The countdown for Hayley Arceneaux's trip to space is nearing zero.

The Baton Rouge native is one of four people who will lift off from Cape Canaveral Wednesday aboard a SpaceX rocket in history's first all-civilian space flight named Inspiration4.

The launch is scheduled for a five-hour window starting at 7:02 p.m. CDT Wednesday. The latest forecast from the U.S. Space Force’s 45th Weather Squadron predicts a 70% chance of favorable conditions for liftoff at the launch complex, according to an Inspiration4 news release. A backup launch window is available starting at 7:05 p.m. CDT Thursday.

You can watch the launch online at spacex.com/launches.

Arceneaux, 29, joins businessman-philanthropist Jared Isaacman, geoscientist Sian Proctor and aerospace industry worker Chris Sembroski on a three-day trip 500 kilometers above the earth's surface. The orbit will be outside that of the International Space Station, meaning the crew will go farther into space than anyone has in more than 12 years.

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Arceneaux was chosen because of her association with St. Jude Children's Research Hospital in Memphis, Tennessee, which is the beneficiary of the space mission's $200 million fundraising goal. Arceneaux was a St. Jude patient after being diagnosed with bone cancer when she was 10 and now is a physician assistant there.

The daughter of Colleen Arceneaux, of St. Francisville, and the late Howard Arceneaux was featured Tuesday on "CBS Mornings." In the show's taped "Note to Self" segment, Arceneaux reflected on how her cancer experience led to this moment in words she wrote to her younger self.

Upcoming SpaceX flight will be only the latest thrill ride for former St. Francisville resident Hayley Arceneaux

"You are in for such a wild ride — literally," Arceneaux said. "We're going on a rocket ship to space — outer space — and the whole world will be watching. Never in my wildest dreams did I think I'd be telling you this."

She noted that her brother, Hayden, had actually fallen in love with space at age 6 when the family visited NASA facilities in Houston. Hayden Arceneaux is now an aerospace engineer.

Shortly after that trip, Hayley Arceneaux was diagnosed with osteosarcoma in her left femur just above the knee in 2002. Her treatment at St. Jude included chemotherapy and a then-breakthrough surgery in which most of her femur was removed and replaced with a prosthetic device that can expand without more surgery as she grew.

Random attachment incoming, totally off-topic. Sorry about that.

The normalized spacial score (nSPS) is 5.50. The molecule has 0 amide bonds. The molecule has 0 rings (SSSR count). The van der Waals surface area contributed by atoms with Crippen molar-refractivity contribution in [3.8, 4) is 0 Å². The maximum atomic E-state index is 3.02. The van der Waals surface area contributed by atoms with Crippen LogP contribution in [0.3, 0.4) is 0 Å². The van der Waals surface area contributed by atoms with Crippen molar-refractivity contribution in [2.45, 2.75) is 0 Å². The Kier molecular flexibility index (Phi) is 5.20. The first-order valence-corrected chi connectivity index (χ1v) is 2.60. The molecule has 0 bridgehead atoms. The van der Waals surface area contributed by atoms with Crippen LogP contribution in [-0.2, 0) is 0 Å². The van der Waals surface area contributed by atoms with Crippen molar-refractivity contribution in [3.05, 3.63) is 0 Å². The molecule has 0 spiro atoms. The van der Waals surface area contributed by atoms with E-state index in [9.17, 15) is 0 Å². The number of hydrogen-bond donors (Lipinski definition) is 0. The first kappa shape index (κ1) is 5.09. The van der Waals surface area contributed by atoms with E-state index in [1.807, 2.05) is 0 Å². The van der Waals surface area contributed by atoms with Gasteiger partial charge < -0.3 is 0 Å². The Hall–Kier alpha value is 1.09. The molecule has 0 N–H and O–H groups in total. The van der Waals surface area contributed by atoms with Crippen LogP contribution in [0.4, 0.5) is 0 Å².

While at St. Jude, Arceneaux became an ambassador for the organization, telling her story to raise funds and awareness for the research hospital. She returned to the hospital for continuing care and became a summer intern in the Pediatric Oncology Education program in 2013 before becoming a physician assistant, which she calls her "dream job."

Hayley Arceneaux, Baton Rouge native, to be first cancer survivor in space on SpaceX flight

"Having cancer makes you who you are, and you become stronger for it," Arceneaux said. "I tell my patients the same thing today."

Arceneaux, who will be the youngest American and the first person with an internal prosthesis to fly in space, and the rest of the crew has received centrifuge, hypoxia, zero-gravity and water-survival training for the flight, which will end with a splashdown off Florida.

Hayley's mom, brother and sister-in-law were at Cape Canaveral with the soon-to-be astronaut. After watching the launch in person, they will stay through her return to Earth.

The precise time and location of splashdown won't be determined until 24 hours in advance, Colleen Arceneaux said. The splashdown could be in the Atlantic Ocean or Gulf of Mexico, depending on conditions.

"They're all very excited," Colleen Arceneaux said. "It's exciting being here with the other families. I think they're all very pumped up. They know they're ready."


Email George Morris at gmorris@theadvocate.com.